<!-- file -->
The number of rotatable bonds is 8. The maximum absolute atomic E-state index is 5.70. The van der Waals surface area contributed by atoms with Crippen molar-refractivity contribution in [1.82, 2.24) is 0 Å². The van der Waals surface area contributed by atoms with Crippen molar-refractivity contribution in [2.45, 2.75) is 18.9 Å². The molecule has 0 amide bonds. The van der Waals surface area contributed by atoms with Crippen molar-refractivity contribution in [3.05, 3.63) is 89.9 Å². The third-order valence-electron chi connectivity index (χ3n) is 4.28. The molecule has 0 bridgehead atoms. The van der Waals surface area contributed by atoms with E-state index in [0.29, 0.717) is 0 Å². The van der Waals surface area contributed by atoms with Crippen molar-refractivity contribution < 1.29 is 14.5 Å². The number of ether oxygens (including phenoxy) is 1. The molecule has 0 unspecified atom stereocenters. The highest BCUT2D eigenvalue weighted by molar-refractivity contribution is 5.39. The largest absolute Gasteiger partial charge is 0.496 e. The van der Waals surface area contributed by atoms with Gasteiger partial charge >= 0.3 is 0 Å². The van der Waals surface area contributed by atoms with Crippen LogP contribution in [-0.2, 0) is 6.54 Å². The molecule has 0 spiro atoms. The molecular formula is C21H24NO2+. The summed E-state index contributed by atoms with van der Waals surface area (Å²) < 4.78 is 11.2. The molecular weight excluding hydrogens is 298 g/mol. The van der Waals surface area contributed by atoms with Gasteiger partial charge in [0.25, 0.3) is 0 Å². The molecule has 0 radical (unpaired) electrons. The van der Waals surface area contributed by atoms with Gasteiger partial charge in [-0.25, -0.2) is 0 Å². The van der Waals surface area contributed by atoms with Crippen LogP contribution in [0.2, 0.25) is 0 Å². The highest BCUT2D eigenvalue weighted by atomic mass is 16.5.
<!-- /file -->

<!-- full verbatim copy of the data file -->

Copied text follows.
The number of rotatable bonds is 8. The maximum absolute atomic E-state index is 5.70. The van der Waals surface area contributed by atoms with Crippen molar-refractivity contribution in [1.82, 2.24) is 0 Å². The van der Waals surface area contributed by atoms with Crippen molar-refractivity contribution in [2.45, 2.75) is 18.9 Å². The molecule has 0 amide bonds. The van der Waals surface area contributed by atoms with Crippen molar-refractivity contribution in [3.05, 3.63) is 89.9 Å². The third-order valence-electron chi connectivity index (χ3n) is 4.28. The molecule has 0 bridgehead atoms. The van der Waals surface area contributed by atoms with E-state index in [0.29, 0.717) is 0 Å². The van der Waals surface area contributed by atoms with Crippen molar-refractivity contribution < 1.29 is 14.5 Å². The number of ether oxygens (including phenoxy) is 1. The molecule has 0 unspecified atom stereocenters. The highest BCUT2D eigenvalue weighted by molar-refractivity contribution is 5.39. The largest absolute Gasteiger partial charge is 0.496 e. The van der Waals surface area contributed by atoms with Gasteiger partial charge >= 0.3 is 0 Å². The van der Waals surface area contributed by atoms with Crippen LogP contribution in [-0.2, 0) is 6.54 Å². The molecule has 0 spiro atoms. The molecular formula is C21H24NO2+. The summed E-state index contributed by atoms with van der Waals surface area (Å²) < 4.78 is 11.2. The molecular weight excluding hydrogens is 298 g/mol. The van der Waals surface area contributed by atoms with Gasteiger partial charge in [0.25, 0.3) is 0 Å². The molecule has 0 radical (unpaired) electrons. The van der Waals surface area contributed by atoms with Gasteiger partial charge in [-0.25, -0.2) is 0 Å². The van der Waals surface area contributed by atoms with Crippen LogP contribution in [0.2, 0.25) is 0 Å². The highest BCUT2D eigenvalue weighted by atomic mass is 16.5.